Micha, R., Michas, G. & Mozaffarian, D. Unprocessed red and processed meats and risk of coronary artery disease and type 2 diabetes—an updated review of the evidence. Curr. Atheroscler. Rep. 14, 515–524 (2012).
Béné, C. et al. Five priorities to operationalize the EAT–Lancet Commission report. Nat. Food 1, 457–459 (2020).
Vermeulen, S. J., Park, T., Khoury, C. K. & Béné, C. Changing diets and the transformation of the global food system. Ann. N. Y. Acad. Sci. 1478, 3–17 (2020).
Miller, V. et al. Availability, affordability, and consumption of fruits and vegetables in 18 countries across income levels: findings from the prospective urban rural epidemiology (pure) study. Lancet Glob. Health 4, e695–e703 (2016).
Costello, C. et al. The future of food from the sea. Nature 588, 95–100 (2020).
Allan, J. A. Virtual water—the water, food, and trade nexus. Useful concept or misleading metaphor? Water Int. 28, 106–113 (2003).
Tuninetti, M., Ridolfi, L. & Laio, F. Ever-increasing agricultural land and water productivity: a global multi-crop analysis. Environ. Res. Lett. 15, 0940a2 (2020).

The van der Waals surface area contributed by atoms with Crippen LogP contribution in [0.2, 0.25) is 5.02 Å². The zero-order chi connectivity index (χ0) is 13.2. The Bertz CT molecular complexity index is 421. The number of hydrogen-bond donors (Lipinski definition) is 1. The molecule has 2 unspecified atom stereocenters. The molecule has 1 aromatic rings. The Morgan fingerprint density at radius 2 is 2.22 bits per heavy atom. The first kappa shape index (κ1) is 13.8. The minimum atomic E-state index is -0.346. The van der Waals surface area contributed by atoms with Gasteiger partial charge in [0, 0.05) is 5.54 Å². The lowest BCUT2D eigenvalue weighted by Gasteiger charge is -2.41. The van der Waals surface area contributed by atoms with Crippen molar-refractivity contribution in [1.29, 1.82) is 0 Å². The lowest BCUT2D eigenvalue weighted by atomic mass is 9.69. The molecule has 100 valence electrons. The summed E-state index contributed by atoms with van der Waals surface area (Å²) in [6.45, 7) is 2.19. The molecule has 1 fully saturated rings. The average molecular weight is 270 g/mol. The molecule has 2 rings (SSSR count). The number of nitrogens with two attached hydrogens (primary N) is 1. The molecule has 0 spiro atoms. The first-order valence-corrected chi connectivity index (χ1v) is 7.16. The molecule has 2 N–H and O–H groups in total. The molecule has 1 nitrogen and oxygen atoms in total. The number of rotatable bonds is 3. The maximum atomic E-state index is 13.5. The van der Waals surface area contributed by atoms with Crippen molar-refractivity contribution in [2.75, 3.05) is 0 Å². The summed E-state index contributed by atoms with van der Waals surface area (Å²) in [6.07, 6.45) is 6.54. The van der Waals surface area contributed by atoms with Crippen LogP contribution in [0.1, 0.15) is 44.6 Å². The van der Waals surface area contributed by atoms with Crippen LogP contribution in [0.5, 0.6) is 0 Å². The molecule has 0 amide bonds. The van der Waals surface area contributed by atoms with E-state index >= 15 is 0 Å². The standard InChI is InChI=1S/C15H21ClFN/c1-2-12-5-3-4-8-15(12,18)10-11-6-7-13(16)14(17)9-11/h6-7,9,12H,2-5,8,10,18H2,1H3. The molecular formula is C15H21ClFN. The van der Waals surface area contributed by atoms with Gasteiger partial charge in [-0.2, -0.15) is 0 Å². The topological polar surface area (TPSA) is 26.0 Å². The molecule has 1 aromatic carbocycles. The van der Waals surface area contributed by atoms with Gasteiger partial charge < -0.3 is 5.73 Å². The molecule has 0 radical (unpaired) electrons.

Roache, S. A. & Gostin, L. O. The untapped power of soda taxes: incentivizing consumers, generating revenue, and altering corporate behavior. Int. J. Health Policy Manag. 6, 489–493 (2017).
Mason-D’Croz, D. et al. Gaps between fruit and vegetable production, demand, and recommended consumption at global and national levels: an integrated modelling study. Lancet Planet. Health 3, e318–e329 (2019).
Herforth, A. & Ahmed, S. The food environment, its effects on dietary consumption, and potential for measurement within agriculture–nutrition interventions. Food Sec. 7, 505–520 (2015).
Downs, S. M., Ahmed, S., Fanzo, J. & Herforth, A. Food environment typology: advancing an expanded definition, framework, and methodological approach for improved characterization of wild, cultivated, and built food environments toward sustainable diets. Foods 9, 532 (2020).
The State of Food Security and Nutrition in the World 2020 (FAO, IFAD, UNICEF, WFP and WHO, 2020).
Geyik, O., Hadjikakou, M., Karapinar, B. & Bryan, B. A. Does global food trade close the dietary nutrient gap for the world’s poorest nations? Glob. Food Sec. 28, 100490 (2021).